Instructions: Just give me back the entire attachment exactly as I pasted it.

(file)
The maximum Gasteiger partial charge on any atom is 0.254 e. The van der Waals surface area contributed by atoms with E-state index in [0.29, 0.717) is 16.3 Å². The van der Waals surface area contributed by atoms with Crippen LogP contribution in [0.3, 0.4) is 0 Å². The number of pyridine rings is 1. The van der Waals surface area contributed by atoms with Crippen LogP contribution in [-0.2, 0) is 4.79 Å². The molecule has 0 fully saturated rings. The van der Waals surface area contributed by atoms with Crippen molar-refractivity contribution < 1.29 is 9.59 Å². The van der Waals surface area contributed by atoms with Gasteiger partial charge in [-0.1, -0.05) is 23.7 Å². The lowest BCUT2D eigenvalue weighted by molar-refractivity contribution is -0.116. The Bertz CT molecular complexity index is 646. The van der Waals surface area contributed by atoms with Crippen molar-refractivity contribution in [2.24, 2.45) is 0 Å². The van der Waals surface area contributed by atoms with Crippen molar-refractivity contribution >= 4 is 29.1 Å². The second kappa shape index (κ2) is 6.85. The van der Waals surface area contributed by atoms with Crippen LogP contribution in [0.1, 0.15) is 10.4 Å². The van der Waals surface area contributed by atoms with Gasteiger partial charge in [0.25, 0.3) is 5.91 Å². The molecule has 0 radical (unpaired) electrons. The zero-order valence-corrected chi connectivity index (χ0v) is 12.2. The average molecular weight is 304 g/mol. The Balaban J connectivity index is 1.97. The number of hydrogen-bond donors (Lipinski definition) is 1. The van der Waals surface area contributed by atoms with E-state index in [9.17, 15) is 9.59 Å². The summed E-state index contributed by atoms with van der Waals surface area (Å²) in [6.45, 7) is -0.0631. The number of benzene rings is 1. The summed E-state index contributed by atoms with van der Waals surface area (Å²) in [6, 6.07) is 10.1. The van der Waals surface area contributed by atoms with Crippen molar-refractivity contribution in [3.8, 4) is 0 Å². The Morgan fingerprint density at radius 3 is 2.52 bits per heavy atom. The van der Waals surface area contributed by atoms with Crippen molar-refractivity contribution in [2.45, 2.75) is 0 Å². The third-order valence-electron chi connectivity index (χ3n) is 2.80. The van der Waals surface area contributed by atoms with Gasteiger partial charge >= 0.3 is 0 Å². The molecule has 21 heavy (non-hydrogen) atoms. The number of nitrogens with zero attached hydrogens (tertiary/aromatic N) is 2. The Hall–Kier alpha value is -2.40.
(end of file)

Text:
The maximum Gasteiger partial charge on any atom is 0.254 e. The van der Waals surface area contributed by atoms with E-state index in [0.29, 0.717) is 16.3 Å². The van der Waals surface area contributed by atoms with Crippen LogP contribution in [0.3, 0.4) is 0 Å². The number of pyridine rings is 1. The van der Waals surface area contributed by atoms with Crippen LogP contribution in [-0.2, 0) is 4.79 Å². The molecule has 0 fully saturated rings. The van der Waals surface area contributed by atoms with Crippen molar-refractivity contribution < 1.29 is 9.59 Å². The van der Waals surface area contributed by atoms with Gasteiger partial charge in [-0.1, -0.05) is 23.7 Å². The lowest BCUT2D eigenvalue weighted by molar-refractivity contribution is -0.116. The Bertz CT molecular complexity index is 646. The van der Waals surface area contributed by atoms with Crippen molar-refractivity contribution in [2.24, 2.45) is 0 Å². The van der Waals surface area contributed by atoms with Crippen molar-refractivity contribution >= 4 is 29.1 Å². The second kappa shape index (κ2) is 6.85. The van der Waals surface area contributed by atoms with Crippen LogP contribution in [0.1, 0.15) is 10.4 Å². The van der Waals surface area contributed by atoms with Gasteiger partial charge in [0.25, 0.3) is 5.91 Å². The molecule has 0 radical (unpaired) electrons. The zero-order valence-corrected chi connectivity index (χ0v) is 12.2. The average molecular weight is 304 g/mol. The Balaban J connectivity index is 1.97. The number of hydrogen-bond donors (Lipinski definition) is 1. The van der Waals surface area contributed by atoms with E-state index in [9.17, 15) is 9.59 Å². The summed E-state index contributed by atoms with van der Waals surface area (Å²) in [6.45, 7) is -0.0631. The number of benzene rings is 1. The summed E-state index contributed by atoms with van der Waals surface area (Å²) in [6, 6.07) is 10.1. The van der Waals surface area contributed by atoms with Crippen molar-refractivity contribution in [3.8, 4) is 0 Å². The Morgan fingerprint density at radius 3 is 2.52 bits per heavy atom. The van der Waals surface area contributed by atoms with Crippen molar-refractivity contribution in [2.45, 2.75) is 0 Å². The third-order valence-electron chi connectivity index (χ3n) is 2.80. The van der Waals surface area contributed by atoms with Gasteiger partial charge >= 0.3 is 0 Å². The molecule has 21 heavy (non-hydrogen) atoms. The number of nitrogens with zero attached hydrogens (tertiary/aromatic N) is 2. The Hall–Kier alpha value is -2.40.